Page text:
Comparing and Contrasting Opinions
Because people believe their opinions so strongly, these beliefs sometimes seem more like facts or the truth. We can see more of the details and beliefs when we compare one opinion to another. Sometimes we see interesting similarities or differences that we wouldn't have noticed without comparing the things side-by-side.
Putting the Strategy into Action
- The first step is to list or cluster all the viewpoints, opinions, perspectives, etc. on the given topic (things like theories, interpretations, hypotheses, solutions, editorials, campaigns, etc.) Take about ten minutes to brainstorm as many opinions and issues as you can recall from your research.
- Now group or "chunk" out what you've listed or clusteredinto two main viewpoints. There may be more than two main / popular viewpoints, but we'll ask you to focus down to two. These should be key ideas involved in the topic, not little things that you notice are similar or different. You might find that the opinions are mostly similar or very different, either one is fine.
Use the graphics below to help you decide whether your two viewpoints are more similar or different.
- Decide whether the viewpoints are mostly similar or different. Do these two main opinions mostly agree or strongly disagree with each other? One way to think about it is to ask this question: "If people holding these two opinions were gathered in a room together, would they get along or get in a fight?"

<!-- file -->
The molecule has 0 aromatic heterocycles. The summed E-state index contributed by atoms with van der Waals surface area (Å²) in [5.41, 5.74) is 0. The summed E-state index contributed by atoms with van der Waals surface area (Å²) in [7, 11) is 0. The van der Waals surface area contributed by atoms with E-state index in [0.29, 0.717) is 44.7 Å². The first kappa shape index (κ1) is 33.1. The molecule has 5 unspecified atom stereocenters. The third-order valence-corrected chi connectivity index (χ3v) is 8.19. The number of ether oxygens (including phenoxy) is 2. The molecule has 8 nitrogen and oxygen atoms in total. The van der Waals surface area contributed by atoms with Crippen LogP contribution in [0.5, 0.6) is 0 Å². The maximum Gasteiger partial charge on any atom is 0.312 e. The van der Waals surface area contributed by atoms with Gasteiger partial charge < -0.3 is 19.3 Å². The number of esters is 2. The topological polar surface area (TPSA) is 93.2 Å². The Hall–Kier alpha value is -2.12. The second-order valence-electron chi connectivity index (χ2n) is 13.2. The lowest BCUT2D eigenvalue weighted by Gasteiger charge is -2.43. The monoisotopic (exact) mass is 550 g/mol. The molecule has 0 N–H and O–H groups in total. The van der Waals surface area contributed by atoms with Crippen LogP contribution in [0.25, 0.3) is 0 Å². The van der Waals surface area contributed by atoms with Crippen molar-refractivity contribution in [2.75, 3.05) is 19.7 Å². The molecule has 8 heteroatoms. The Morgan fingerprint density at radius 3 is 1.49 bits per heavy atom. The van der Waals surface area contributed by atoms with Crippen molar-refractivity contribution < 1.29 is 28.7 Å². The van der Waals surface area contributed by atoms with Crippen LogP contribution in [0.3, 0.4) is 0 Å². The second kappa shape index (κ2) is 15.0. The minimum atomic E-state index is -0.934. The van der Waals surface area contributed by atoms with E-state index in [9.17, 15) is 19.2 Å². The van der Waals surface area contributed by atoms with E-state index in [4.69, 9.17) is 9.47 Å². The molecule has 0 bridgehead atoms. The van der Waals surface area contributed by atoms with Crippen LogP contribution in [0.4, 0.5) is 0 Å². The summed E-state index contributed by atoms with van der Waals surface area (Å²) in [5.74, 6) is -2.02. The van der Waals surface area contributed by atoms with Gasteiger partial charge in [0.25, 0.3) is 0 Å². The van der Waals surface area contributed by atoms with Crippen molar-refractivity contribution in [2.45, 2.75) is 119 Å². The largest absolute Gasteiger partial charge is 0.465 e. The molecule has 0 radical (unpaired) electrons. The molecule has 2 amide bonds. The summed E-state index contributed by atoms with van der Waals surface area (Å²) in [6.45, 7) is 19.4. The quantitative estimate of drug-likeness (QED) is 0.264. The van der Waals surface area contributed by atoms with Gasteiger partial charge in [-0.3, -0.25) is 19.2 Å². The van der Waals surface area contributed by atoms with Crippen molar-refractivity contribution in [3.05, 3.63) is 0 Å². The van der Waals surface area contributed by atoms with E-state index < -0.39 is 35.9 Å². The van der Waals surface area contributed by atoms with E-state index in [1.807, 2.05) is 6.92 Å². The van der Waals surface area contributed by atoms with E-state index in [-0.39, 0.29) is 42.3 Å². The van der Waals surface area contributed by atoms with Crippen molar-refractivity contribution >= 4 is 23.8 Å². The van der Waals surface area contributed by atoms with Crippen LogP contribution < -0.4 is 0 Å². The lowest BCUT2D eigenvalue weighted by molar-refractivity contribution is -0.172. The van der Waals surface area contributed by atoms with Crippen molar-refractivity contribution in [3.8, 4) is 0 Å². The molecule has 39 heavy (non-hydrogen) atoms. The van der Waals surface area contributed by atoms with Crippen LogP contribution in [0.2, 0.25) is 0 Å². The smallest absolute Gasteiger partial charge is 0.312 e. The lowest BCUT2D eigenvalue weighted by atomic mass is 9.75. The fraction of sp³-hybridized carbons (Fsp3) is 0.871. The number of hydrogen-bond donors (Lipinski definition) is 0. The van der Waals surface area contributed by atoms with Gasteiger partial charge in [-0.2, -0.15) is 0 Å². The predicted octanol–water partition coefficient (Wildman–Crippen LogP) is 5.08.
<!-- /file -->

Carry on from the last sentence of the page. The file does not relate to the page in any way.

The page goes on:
- Label the two main opinions, perspectives or viewpointswith short phrases (like "believe in Big Bang" and "believe God created the universe," "believe dinosaurs became extinct after meteor strike" and "believe dinosaurs died from disease," "poetry must rhyme" and "the best poetry doesn't rhyme," or "jobs are more important than the environment" and "nature must be conserved," etc.).
- Review your first cluster or list, and sort the beliefs, values, opinions, facts, etc. by the two main viewpoints you've just written. Not all the things you listed will fit under these two viewpoints, so don't force it.
- Put your ideas to work. When you can find 2 - 3 main points of agreement or disagreement between the two main opinions, then fill in this form to assemble your ideas. Notice that this is not an easy process and you will probably feel confused at times. This is a natural part of thinking new thoughts. Feel free to ask your teacher or peers for feedback on your ideas.